Spa manager: ‘I shouldn’t have to replace windows’

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Business owners left to clean up after May Day riot

by: Lindsay Nadrich, KOIN 6 News Staff

Posted: May 3, 2021 / 03:11 PM PDTUpdated: May 4, 2021 / 08:38 AM PDT

PORTLAND, Ore. (KOIN) — Spa Sasse’ Manager Michelle Moore tries to stay optimistic but said she is frustrated with what the COVID-19 pandemic and frequent destructive demonstrations have done for business.

6 arrested at May Day riot; businesses spend Sunday repairing damage

The spa’s display case window was smashed again for the second time Saturday night during a May Day demonstration that later turned into a riot.

Several Starbucks locations were also damaged, including the store on Southwest Jefferson Street and 3rd Avenue, as well as the store on Southwest Main Street and 2nd Avenue and the store in the Pioneer Courthouse Square.

Police arrested six people that night. Multnomah County District Attorney Mike Schmidt filed charges against three of the people arrested – Phoebe Loomis, Quang Nguyen and Jeremiah Day.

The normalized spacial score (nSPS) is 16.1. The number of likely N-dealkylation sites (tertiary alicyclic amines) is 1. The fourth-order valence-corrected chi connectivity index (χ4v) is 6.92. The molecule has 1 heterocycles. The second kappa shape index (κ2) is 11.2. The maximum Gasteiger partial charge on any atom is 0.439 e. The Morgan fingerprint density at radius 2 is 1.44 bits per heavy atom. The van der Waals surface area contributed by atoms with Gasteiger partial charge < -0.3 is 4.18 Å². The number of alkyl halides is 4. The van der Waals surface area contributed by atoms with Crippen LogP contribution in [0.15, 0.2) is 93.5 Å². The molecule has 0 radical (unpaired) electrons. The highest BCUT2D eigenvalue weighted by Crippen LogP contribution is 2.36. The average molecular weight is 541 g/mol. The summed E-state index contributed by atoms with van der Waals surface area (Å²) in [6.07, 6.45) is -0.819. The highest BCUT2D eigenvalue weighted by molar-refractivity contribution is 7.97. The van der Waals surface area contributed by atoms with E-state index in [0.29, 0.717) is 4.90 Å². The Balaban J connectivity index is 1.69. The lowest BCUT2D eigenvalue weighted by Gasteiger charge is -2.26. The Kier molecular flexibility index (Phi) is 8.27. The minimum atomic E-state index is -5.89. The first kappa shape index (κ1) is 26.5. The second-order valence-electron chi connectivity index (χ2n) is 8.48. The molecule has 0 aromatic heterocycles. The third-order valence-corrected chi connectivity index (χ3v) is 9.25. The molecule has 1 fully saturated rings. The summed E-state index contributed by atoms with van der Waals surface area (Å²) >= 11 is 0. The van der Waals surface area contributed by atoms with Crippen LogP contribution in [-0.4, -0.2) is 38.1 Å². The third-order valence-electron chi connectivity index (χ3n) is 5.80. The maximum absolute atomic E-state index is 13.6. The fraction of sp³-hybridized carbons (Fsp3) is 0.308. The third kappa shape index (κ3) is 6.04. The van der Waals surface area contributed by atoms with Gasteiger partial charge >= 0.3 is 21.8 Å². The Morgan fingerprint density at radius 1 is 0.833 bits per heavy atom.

Similar demonstrations have been happening for months in Portland with some people vandalizing buildings and setting fires near Portland Police precincts and other businesses across the city.

Many of the people who participate in these demonstrations often advocate for abolishing police, prisons and ICE on both social media and at these demonstrations.

Moore said she supports the peaceful demonstrations that happened earlier in the day on Saturday, but she is not in favor of destruction.

“They’re violent and I’m not ok with it and I feel like the police don’t have the proper resources or the time to take care of that, ” she said.

On top of the broken windows, Moore said they also had a break-in and theft this year. Now they lock their doors at all times, even during the day.

“I shouldn’t have to replace windows, that’s something that (shouldn’t) be happening in downtown Portland,” she said. “It’s not something I think of as being regular.”

Moore said getting customers to come downtown has been tough because of everything that’s happened.

“I don’t think it’s going to get better yet,” she said. ‘I think we haven’t seen the last of it, so, unfortunately … we’re just staying vigilant, just trying to stay open and stay welcoming.”

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